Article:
Tree destroys Freetown park shelter house

FREETOWN — The message on Sharon Yost’s sweatshirt expressed her feelings: “I don’t believe this is happening.”

On Sunday morning, she received a call about a tree that uprooted and crashed into the shelter house at Pershing Township Park in Freetown.

“I thought, ‘OK, I’ve got to go right down there,’” said Yost, who is the trustee for Pershing Township.

When she arrived at the park, she saw a large white oak tree across the shelter house.

“That’s a pretty big tree that came through here,” she said, recalling hearing thunder and seeing lightning and rain early Sunday. “Apparently, the wind just came through here right.”

The tree destroyed the shelter house, which had a concrete stage and a gravel area with wooden benches. The force of the tree shifted the concrete blocks on the stage wall, resulting in it leaning to the left. The benches and picnic tables were destroyed, too, and limbs fell from a couple of other trees in the area, one landing on a chain-link fence and damaging part of it.

Yost said the shelter house had been in place since 1939.

“Some businessmen bought this land and built the shelter house, and they put a roof on it then,” she said.

At some point, the businessmen started selling their part of the land. The property wound up becoming the property of Pershing Township.

Since then, it has been remodeled a time or two, Yost said. It once was used for entertainment during the Freetown July Festival, which later was renamed Freetown Freedom Festival.

“We had people that used it for reunions,” she said. “(The park) is more used as a playground — the basketball court, merry-go-round, slides — but we do have a family or two that will have a reunion here.”

Yost said it’s too soon to determine if the shelter house will be rebuilt.

“People are saying, ‘Well, we’d like to have it built back.’ Do they know how much lumber and metal roofing (costs)? The township can’t afford a price like that,” she said.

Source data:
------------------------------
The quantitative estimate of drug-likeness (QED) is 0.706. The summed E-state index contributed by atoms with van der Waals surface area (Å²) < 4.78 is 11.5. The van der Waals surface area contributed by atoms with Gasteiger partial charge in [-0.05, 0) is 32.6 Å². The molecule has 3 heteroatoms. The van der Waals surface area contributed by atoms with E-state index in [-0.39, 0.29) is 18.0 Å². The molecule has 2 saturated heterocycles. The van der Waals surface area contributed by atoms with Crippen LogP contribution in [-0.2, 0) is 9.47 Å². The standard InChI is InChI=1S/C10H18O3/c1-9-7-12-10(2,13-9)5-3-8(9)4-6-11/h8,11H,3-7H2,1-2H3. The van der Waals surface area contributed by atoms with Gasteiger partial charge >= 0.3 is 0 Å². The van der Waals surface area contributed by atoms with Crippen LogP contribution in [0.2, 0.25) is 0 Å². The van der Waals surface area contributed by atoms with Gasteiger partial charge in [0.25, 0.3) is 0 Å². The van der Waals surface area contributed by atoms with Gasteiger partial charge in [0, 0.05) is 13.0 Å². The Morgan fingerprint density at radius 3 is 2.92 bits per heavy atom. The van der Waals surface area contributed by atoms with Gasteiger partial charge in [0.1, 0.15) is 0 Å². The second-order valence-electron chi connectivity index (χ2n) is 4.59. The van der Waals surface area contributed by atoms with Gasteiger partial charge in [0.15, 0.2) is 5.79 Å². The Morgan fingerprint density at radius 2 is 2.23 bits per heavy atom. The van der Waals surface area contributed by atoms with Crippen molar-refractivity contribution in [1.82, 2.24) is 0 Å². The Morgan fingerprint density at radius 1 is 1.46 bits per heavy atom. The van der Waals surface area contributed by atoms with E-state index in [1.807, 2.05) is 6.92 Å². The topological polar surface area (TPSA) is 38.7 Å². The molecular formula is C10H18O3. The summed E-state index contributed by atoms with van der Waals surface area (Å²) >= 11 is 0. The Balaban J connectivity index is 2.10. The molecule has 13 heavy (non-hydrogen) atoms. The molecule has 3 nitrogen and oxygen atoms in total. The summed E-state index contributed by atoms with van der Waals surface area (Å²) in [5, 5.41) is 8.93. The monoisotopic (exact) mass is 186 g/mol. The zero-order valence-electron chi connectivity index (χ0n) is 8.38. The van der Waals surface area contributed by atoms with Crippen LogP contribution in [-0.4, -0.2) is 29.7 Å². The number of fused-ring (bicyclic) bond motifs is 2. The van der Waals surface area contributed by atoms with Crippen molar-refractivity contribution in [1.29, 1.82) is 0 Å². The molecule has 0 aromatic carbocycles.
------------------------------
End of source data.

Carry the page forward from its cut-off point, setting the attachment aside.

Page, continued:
She reached out to the insurance company, and she was meeting with a representative Monday afternoon.

“We’ve got to see insurance first. We can’t even start on bids or anything,” she said of getting a damage cost estimate and figuring out the cleanup process. “We will probably have to get some estimates from people that do things like that. Hopefully, it’s covered.”

Yost also has had people from the community reaching out wanting to help with cleanup, but that will have to be handled by professionals.

The area currently is roped off with several “Do not enter” signs.

“When you go to clean it up, you do not want lots of people in there anyway,” she said. “If one person moved a limb, you get another one rocking, it could roll right over there. All it would take was somebody to just hit that (stage wall) just right and it would fall over.”

Yost said it’s possible a fund could be set up for people to donate, but that hasn’t been established yet.

“We didn’t want to start anything until we see what insurance is going to do,” she said. “We can do nothing at all until we find out from insurance.”